- June 25, 1951 – First commercial color broadcast in the U.S., a one-hour special titled Premiere transmitted by CBS from New York to four cities.
- January 1, 1954 – NBC makes the first national color broadcast of the Tournament of Roses Parade.
- May 1954 – NBC announces regular color programming (over 5 hours per week).
- September 1959 – NBC airs the first color western Bonanza, soon followed by other color programs.
- Mid 1960s – All three major U.S. networks are broadcasting full color prime time schedules.
While the first color sets were sold in 1954, color programming was very limited at first. It took close to a decade before all prime time programming was broadcast in color. This gradual rise allowed the public to steadily adopt color TVs while broadcasters updated their equipment and mastered the new technology.
Impact of Color Television
The introduction of color television transformed the TV industry and greatly accelerated the medium’s cultural influence. Some of the major impacts included:
- Made television even more attractive as an entertainment medium, increasing viewing time.
- Allowed TV to compete with color films and transformed how movies were presented on TV.
- Enabled TV broadcasters to attract larger audiences and advertisers with color programming.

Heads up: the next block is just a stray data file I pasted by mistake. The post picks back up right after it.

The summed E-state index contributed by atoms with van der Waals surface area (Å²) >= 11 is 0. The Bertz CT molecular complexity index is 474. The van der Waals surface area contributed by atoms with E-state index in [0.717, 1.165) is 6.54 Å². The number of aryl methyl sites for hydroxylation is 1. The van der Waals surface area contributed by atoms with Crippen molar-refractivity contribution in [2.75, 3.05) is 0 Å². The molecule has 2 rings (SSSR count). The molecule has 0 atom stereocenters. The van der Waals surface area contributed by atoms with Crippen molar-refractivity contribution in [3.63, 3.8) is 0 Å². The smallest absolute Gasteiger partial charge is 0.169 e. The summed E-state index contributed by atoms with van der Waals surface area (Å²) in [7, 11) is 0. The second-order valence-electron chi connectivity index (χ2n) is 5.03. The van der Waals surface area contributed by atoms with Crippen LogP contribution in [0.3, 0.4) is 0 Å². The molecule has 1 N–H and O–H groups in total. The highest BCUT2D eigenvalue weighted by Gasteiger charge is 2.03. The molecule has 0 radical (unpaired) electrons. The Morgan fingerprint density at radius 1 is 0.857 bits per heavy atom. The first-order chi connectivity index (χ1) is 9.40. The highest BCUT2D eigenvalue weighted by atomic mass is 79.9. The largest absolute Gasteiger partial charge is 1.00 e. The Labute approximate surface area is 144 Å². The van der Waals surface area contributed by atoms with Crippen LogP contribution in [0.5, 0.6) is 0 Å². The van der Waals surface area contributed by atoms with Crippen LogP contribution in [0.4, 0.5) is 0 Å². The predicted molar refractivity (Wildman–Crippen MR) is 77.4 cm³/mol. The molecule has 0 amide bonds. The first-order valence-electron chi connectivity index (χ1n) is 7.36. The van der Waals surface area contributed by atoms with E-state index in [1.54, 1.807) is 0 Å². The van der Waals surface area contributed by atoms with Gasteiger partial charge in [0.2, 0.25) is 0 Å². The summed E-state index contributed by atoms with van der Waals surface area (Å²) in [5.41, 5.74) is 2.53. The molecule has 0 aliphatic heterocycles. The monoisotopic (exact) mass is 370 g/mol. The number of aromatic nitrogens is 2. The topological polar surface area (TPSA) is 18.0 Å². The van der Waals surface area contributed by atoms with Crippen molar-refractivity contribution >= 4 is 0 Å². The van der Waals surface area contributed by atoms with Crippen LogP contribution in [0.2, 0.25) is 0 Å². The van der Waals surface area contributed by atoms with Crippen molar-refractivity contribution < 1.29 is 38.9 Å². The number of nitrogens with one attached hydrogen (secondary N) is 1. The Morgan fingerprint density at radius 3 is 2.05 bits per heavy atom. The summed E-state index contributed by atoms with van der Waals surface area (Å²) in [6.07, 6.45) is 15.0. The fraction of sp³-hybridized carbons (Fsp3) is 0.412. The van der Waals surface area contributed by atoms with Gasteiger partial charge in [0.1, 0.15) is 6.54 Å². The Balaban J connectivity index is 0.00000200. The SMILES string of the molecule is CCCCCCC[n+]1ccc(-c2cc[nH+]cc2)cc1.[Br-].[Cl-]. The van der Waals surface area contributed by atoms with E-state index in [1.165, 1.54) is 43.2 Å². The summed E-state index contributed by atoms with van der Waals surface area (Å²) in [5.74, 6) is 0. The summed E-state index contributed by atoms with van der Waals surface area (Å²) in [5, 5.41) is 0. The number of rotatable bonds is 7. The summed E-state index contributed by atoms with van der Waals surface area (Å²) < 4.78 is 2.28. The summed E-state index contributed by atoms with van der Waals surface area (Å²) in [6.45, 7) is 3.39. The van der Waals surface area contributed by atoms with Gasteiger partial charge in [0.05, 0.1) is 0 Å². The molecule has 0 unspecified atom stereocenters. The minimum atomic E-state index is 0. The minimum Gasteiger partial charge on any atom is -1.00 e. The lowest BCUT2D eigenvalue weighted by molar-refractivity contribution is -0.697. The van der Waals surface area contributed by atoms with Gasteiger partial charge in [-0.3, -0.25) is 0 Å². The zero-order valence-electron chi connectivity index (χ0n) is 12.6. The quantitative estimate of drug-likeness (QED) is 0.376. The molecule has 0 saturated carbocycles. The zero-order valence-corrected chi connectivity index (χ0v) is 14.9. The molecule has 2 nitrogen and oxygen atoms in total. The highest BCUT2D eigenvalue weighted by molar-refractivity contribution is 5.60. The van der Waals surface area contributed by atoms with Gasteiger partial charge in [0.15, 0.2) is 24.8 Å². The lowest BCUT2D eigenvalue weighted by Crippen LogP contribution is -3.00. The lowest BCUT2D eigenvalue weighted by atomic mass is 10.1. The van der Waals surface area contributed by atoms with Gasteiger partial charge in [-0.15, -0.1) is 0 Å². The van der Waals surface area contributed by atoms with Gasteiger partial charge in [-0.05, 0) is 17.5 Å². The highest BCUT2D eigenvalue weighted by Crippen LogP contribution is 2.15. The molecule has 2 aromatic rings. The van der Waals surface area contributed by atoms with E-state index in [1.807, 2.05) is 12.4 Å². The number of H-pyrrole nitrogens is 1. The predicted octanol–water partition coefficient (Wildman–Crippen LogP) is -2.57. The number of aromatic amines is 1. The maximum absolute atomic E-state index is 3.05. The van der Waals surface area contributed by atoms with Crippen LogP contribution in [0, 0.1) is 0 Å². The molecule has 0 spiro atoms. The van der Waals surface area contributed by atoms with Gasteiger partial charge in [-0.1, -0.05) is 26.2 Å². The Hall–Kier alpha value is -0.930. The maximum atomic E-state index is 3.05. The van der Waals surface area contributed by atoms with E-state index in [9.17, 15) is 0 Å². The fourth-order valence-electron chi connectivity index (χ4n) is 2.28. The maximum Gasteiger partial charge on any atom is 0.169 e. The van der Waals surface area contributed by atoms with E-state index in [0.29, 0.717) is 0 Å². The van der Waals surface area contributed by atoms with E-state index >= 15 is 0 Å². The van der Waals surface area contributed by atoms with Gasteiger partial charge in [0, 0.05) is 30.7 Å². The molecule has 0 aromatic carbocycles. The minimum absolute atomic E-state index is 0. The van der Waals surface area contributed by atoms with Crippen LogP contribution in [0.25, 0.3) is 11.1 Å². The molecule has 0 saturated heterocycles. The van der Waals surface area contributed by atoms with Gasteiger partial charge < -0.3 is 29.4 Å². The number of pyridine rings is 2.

- Accelerated the trend of families gathering around a TV set in the evenings.
- Increased demand for TVs and led to rapid development of the consumer electronics industry.
- Improved the TV viewing experience with more bright, vivid, and lifelike images.
- Enabled TV programming like sports, nature shows, and live events to be presented in a more engaging, dynamic way.
Within a decade, black and white TVs were relegated to the past. Color TV fueled rapid growth in broadcast television through the 1960s and beyond. The color revolution firmly established TV as the dominant mass communication medium of the late 20th century.
In summary, the first consumer color television sets went on sale in 1954 following decades of technical development and the adoption of RCA’s all-electronic color system. Despite high initial costs, over 400,000 color TVs were in use in American households by 1955. Color broadcasting progressed gradually through the 1950s as networks upgraded equipment and mastered the technology. While black and white TVs dominated through the mid-60s, the advent of color television transformed the industry and accelerated TV’s rise as the preeminent mass media medium. The vivid images and engaging content color TV enabled helped revolutionize entertainment, broadcasting, advertising, and American culture itself in the decades that followed.
|Year||Color TV Milestone|
|1928||John Logie Baird conducts early mechanical color TV experiments.|
|1940s-50s||RCA and others work on developing all-electronic color TV systems.|
|1950||FCC approves CBS’s mechanical color system for commercial broadcasting.|
|1953||FCC approves RCA’s all-electronic system as the new U.S. standard.|
|1954||The first consumer color sets go on sale, starting at $1,295.|
|June 1951||First commercial color broadcast by CBS.|
|January 1954||NBC makes first national color broadcast of Tournament of Roses Parade.|
|Mid 1960s||All major U.S. networks broadcasting prime time in color.|